assorted fruits and vegetables in refrigerator

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Lowering a food’s temperature can prolong freshness and stave off bacterial growth but, in some cases, it can also change the texture and flavor for the worse.

With the exception of salt and canning, nothing has changed the food preservation game quite like the refrigerator. Lowering a food’s temperature can prolong freshness and stave off bacterial growth—but in some cases, it can also change its texture and flavor for the worse.

Water, salt, acid and acid content all affect a food’s shelf life, but the cold can also affect texture, especially in high-starch produce. Here are some foods that don’t need refrigeration, some that don’t want refrigeration, and some for which it is entirely up to the eater (you).


Unless You are dealing with a leftover half or some slices that didn’t make it on to a burger, You will never put tomatoes in the fridge. When you put a tomato in the fridge, you stress it out and reduce the activity in its little tomato genes. chilled tomato doesn’t taste, smell, or feel like a tomato.


Potatoes do best in a cool, dry, dark environment, but the fridge is a bit too cold. Potatoes have a lot of starches that will turn to sugars in fridge-cold temperatures. Besides giving your mash a dark color and uncharacteristically sweet flavor, these sugars can react with amino acids to form acrylamide which has been linked to cancer in a few different studies.


Sliced or chopped onions will last a little over a week in the fridge, but storing whole, unpeeled onions in there can cause them to absorb moisture, rendering them mushy, and the cold converts their starches to sugar (which makes them even mushier).


Cold temps can slow an avocado’s ripening process, so keep them at room temperature until they’re fully ripe. Once they hit that perfectly green and creamy stage—and only then—should you toss them in the fridge to slow ‘em down, or submerge them in water to bring ripening to a halt.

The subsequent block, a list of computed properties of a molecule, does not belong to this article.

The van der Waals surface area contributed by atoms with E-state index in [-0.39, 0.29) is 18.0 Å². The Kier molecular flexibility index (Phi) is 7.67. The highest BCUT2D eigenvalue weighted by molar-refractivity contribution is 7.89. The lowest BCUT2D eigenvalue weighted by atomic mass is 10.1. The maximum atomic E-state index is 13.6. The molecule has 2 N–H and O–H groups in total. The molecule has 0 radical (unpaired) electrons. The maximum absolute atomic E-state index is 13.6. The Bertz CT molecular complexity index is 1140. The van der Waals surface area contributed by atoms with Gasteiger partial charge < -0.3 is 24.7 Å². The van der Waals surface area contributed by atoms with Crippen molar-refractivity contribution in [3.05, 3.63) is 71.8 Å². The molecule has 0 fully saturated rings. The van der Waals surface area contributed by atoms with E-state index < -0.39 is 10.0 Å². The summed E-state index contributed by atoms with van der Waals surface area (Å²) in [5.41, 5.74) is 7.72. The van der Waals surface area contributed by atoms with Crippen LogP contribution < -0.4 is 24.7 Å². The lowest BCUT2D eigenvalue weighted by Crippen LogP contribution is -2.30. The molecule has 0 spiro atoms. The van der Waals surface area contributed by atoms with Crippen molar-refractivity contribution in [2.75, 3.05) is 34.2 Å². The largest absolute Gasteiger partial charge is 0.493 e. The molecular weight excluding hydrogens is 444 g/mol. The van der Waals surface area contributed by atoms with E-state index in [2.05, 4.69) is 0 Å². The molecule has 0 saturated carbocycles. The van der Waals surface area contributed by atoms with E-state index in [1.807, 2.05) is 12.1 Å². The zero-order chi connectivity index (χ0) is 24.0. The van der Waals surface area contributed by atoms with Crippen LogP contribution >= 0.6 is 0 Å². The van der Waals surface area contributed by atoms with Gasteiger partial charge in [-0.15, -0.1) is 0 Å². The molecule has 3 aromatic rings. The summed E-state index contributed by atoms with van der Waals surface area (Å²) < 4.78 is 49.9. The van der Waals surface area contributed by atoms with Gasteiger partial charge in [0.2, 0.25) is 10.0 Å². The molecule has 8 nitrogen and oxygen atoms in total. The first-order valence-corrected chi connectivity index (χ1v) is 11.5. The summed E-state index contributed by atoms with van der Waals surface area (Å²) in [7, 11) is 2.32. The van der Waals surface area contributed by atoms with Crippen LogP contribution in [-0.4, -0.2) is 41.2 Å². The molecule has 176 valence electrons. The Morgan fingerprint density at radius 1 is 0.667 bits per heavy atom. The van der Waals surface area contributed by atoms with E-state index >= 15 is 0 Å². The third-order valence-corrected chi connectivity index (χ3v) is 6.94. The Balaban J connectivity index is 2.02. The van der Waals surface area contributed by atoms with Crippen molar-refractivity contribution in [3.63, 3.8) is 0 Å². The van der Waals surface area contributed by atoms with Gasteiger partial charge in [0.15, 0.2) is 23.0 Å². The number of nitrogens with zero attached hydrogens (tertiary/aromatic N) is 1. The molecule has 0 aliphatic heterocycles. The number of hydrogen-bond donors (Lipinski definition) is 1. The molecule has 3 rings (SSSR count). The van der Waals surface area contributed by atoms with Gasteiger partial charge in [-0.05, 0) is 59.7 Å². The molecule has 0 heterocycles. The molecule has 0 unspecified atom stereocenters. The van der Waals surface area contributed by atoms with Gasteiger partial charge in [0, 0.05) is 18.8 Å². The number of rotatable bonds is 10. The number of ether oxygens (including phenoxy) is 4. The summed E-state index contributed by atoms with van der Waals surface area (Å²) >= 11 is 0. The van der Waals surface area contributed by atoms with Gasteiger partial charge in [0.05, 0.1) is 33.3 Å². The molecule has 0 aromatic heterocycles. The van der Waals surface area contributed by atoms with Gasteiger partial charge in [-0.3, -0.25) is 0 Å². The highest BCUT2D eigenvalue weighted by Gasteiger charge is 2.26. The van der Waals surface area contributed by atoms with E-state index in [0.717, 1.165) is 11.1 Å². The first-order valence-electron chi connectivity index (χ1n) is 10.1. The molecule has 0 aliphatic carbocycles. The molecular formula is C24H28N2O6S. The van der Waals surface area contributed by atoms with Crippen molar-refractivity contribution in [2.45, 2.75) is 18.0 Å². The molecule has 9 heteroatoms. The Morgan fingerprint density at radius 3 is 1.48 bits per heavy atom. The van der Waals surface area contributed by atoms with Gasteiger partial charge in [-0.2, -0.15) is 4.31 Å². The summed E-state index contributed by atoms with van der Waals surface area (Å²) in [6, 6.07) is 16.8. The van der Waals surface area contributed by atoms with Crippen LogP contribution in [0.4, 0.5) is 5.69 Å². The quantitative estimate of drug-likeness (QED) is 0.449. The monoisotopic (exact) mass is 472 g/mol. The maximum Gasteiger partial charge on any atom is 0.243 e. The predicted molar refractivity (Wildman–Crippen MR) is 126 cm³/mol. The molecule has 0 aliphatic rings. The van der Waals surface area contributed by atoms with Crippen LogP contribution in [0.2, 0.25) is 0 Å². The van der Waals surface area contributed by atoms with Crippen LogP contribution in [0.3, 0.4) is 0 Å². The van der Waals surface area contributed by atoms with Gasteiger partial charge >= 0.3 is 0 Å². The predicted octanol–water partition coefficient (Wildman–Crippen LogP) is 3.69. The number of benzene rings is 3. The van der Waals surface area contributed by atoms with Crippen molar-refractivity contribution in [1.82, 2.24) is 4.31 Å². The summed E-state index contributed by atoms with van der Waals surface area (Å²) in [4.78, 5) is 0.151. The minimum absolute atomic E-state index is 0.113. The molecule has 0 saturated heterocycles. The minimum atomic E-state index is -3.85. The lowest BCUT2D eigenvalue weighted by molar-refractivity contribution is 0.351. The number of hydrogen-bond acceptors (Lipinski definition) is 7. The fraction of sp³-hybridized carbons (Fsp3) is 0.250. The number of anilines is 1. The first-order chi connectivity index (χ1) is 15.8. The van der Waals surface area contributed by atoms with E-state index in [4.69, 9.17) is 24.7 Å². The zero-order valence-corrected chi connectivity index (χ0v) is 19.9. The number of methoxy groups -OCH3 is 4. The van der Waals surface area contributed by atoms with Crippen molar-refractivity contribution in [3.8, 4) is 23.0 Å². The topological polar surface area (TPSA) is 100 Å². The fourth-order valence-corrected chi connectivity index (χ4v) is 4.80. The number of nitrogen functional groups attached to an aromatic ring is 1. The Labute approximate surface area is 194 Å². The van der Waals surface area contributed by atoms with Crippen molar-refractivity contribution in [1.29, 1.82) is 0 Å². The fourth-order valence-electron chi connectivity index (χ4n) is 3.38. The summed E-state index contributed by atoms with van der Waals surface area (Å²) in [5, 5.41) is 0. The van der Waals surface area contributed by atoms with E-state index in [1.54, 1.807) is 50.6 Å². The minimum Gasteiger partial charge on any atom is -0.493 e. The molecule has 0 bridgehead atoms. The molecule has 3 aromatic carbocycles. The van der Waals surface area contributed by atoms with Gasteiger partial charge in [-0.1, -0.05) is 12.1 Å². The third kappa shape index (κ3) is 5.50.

Like onions, whole bulbs of garlic are adversely affected by hanging out in a refrigerator. The moisture in the air can encourage sprouting and change the texture, so keep your garlic whole and unpeeled until you’re ready to use it, then store any leftover peeled cloves, slices, or minced bits in the fridge for up to two days.

Hot Sauce

Hot sauce is so incredibly high in both acid and salt, most brands can hang out at room temperature for years without growing mold, even after opening. (Check the “best by” date of the bottle to be sure; some shelf lives are shorter than others.)


Uncut melons with a rough skin (like watermelon and cantaloupe) need to be left out in order to properly ripen. The one exception? Honeydew, which actually doesn’t continue to ripen after picking and does just fine in the fridge. However, once those melons are ripe, they should go straight into your fridge for optimum freshness.


Butter is one of those foods that should, according to strict food safety rules, be stored in the refrigerator, but keep a stick of it in ceramic butter keeper in room temperature at all times, because you need your butter to be soft and spreadable at a moment’s notice. but it is worth noting that a single stick never sticks around longer than a week.


We know you’re worried about bugs, but refrigerating that loaf of rye is not the answer. (It’ll dry out and get stale, thanks to the cold temperatures.) Instead, store bread in an airtight bread box (or better yet, your microwave) for up to a week, or freeze for up to three months.


Honey never goes bad. It has a low pH and low moisture content, which makes it pretty hard for anything to survive amongst the sticky sweetness. Honey does fine on the counter. Keep honey at room temperature, in a non-reactive vessel and out of direct sunlight, and it will last pretty much indefinitely.


Unlike other herbs, basil wilts in the cold temperatures and absorbs other food smells, leaving you with black, wilted leaves. Instead, place it on your counter in a cup of water like fresh flowers and it will last for seven to ten days.

Oil and lard

Pure fats are just that: Pure. Fat. Fat does not support microbial growth, so there’s no reason to chill your lard, canola oil, olive oil, or any other cooking fat, for that matter. Plus, it can pick up flavors and odors from other stuff in the fridge if it’s not stored in an airtight container.

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